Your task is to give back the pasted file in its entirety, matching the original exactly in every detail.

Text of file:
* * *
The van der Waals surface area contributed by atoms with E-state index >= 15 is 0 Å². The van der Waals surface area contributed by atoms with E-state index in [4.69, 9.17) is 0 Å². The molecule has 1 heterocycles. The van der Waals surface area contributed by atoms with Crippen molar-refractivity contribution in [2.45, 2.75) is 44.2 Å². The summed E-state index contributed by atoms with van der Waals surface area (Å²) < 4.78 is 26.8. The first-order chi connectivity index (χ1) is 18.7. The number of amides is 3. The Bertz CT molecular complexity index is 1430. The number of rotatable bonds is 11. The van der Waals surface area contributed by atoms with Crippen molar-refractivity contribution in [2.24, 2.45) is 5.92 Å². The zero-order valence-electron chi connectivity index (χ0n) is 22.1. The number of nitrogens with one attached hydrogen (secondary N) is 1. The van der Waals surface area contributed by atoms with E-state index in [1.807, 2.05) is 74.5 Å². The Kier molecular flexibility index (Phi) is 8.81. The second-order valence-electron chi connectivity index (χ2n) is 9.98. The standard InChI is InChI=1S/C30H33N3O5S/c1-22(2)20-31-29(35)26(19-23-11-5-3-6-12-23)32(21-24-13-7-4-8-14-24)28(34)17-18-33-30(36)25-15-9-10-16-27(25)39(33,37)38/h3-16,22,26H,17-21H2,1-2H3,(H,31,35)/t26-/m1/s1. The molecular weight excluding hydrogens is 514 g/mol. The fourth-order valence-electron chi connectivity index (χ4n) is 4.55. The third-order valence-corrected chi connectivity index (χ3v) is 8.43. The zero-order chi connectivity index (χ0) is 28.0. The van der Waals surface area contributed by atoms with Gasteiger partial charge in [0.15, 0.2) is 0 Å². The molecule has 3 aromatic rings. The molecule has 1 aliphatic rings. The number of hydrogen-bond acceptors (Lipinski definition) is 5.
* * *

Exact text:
The van der Waals surface area contributed by atoms with E-state index >= 15 is 0 Å². The van der Waals surface area contributed by atoms with E-state index in [4.69, 9.17) is 0 Å². The molecule has 1 heterocycles. The van der Waals surface area contributed by atoms with Crippen molar-refractivity contribution in [2.45, 2.75) is 44.2 Å². The summed E-state index contributed by atoms with van der Waals surface area (Å²) < 4.78 is 26.8. The first-order chi connectivity index (χ1) is 18.7. The number of amides is 3. The Bertz CT molecular complexity index is 1430. The number of rotatable bonds is 11. The van der Waals surface area contributed by atoms with Crippen molar-refractivity contribution in [2.24, 2.45) is 5.92 Å². The zero-order valence-electron chi connectivity index (χ0n) is 22.1. The number of nitrogens with one attached hydrogen (secondary N) is 1. The van der Waals surface area contributed by atoms with E-state index in [1.807, 2.05) is 74.5 Å². The Kier molecular flexibility index (Phi) is 8.81. The second-order valence-electron chi connectivity index (χ2n) is 9.98. The standard InChI is InChI=1S/C30H33N3O5S/c1-22(2)20-31-29(35)26(19-23-11-5-3-6-12-23)32(21-24-13-7-4-8-14-24)28(34)17-18-33-30(36)25-15-9-10-16-27(25)39(33,37)38/h3-16,22,26H,17-21H2,1-2H3,(H,31,35)/t26-/m1/s1. The molecular weight excluding hydrogens is 514 g/mol. The fourth-order valence-electron chi connectivity index (χ4n) is 4.55. The third-order valence-corrected chi connectivity index (χ3v) is 8.43. The zero-order chi connectivity index (χ0) is 28.0. The van der Waals surface area contributed by atoms with Gasteiger partial charge in [0.15, 0.2) is 0 Å². The molecule has 3 aromatic rings. The molecule has 1 aliphatic rings. The number of hydrogen-bond acceptors (Lipinski definition) is 5.